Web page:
Thirty million hours of supercomputer time for space simulation

(Nanowerk News) The monetary value of the computing time, granted free of charge, is about one million euros. Hermit, a Cray XE6 type computer, is one of the most powerful computers in Europe: it has 113,664 cores and performs over one million billion computations per second. The computer is located in Stuttgart, Germany.
In space research, the Finnish Meteorological Institute specialises in large-scale computer simulations modelling the behaviour of particles and electromagnetic fields in the vicinity of Earth and other bodies in the solar system. Simulation models are used, for example, to study processes involved in the origin of auroras. At the same time, methods are developed for predicting space weather. This will help, for instance, in protecting satellites against harmful particle showers.
Near space modelling requires the heaviest simulation resources
The Finnish Meteorological Institute’s newest space simulation, and the one requiring the most computing capacity, is Vlasiator designed for modelling near space. The name refers to the Vlasov equation, which the model uses to solve the velocity distributions of particles moving in space. In this way, the properties of plasma – or electrically conductive thin gas – moving within Earth’s magnetic field can be determined in more complex ways than by using the older simulation models, where the properties of plasma are described by means of density and temperature. Vlasiator is the world’s first simulation based on the Vlasov equation that can create a model of Earth’s entire magnetic field in three dimensions while at the same time creating particle distributions in six dimensions. Vlasiator has been developed with the help of a starting grant of nearly one million euros, awarded by the European Research Council in 2008. The project is also supported by the Academy of Finland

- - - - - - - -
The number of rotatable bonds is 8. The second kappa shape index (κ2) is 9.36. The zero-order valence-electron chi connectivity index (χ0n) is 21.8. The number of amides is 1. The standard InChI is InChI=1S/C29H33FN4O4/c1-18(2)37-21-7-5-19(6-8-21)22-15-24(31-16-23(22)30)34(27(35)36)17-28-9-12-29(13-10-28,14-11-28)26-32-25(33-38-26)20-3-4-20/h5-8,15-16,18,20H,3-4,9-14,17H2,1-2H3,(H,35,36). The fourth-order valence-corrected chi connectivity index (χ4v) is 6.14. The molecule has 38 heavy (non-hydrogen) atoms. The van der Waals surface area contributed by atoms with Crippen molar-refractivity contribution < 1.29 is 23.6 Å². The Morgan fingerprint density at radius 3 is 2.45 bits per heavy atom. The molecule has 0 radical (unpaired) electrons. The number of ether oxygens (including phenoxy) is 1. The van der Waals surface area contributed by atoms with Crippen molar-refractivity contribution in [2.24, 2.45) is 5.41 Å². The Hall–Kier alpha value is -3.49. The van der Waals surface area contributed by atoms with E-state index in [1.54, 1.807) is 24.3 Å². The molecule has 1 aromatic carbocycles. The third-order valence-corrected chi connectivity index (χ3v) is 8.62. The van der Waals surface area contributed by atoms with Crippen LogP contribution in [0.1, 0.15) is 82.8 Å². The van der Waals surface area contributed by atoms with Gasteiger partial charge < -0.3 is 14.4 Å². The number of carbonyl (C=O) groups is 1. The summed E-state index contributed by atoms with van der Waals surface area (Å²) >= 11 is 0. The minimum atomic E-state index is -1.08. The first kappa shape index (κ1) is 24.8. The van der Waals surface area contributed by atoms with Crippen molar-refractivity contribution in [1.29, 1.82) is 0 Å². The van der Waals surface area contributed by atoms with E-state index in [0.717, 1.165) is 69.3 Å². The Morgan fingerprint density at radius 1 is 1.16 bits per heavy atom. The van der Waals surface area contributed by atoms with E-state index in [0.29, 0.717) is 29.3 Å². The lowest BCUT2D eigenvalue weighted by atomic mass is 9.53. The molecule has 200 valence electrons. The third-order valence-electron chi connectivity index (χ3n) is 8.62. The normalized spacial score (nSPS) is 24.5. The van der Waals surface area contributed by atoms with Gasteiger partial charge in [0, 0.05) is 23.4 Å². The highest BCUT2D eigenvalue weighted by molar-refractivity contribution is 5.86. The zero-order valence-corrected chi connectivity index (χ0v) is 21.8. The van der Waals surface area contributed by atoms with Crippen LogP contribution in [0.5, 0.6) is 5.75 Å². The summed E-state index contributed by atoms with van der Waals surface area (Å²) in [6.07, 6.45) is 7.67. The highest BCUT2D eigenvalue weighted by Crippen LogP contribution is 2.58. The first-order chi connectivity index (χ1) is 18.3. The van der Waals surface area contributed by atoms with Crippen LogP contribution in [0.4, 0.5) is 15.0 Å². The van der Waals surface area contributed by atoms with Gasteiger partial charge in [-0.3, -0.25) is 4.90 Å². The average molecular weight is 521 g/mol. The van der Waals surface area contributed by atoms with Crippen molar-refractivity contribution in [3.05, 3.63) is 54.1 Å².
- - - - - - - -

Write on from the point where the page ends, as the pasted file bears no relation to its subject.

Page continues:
The Vlasiator model can also be run using the Finnish Meteorological Institute’s own supercomputers. However, the resources offered by PRACE, representing the highest performance in European computing, enable more accurate and faster modelling.
“With the computing time we have received, it’s like switching from a compact car to the world’s most powerful vehicle. Using these resources, we’ll be the first in the world to run a large-scale space simulation where even small-scale phenomena can be seen accurately for the first time ever. For example, we’ll see the properties of the shock wave surrounding the magnetosphere much more accurately than before. Our preliminary results have already shown that small-scale phenomena in plasma may play an important role in the formation of the shock. This may also affect the properties of plasma flowing into the magnetic field,” says Minna Palmroth, who leads the Vlasiator project.
Source: Finnish Meteorological Institute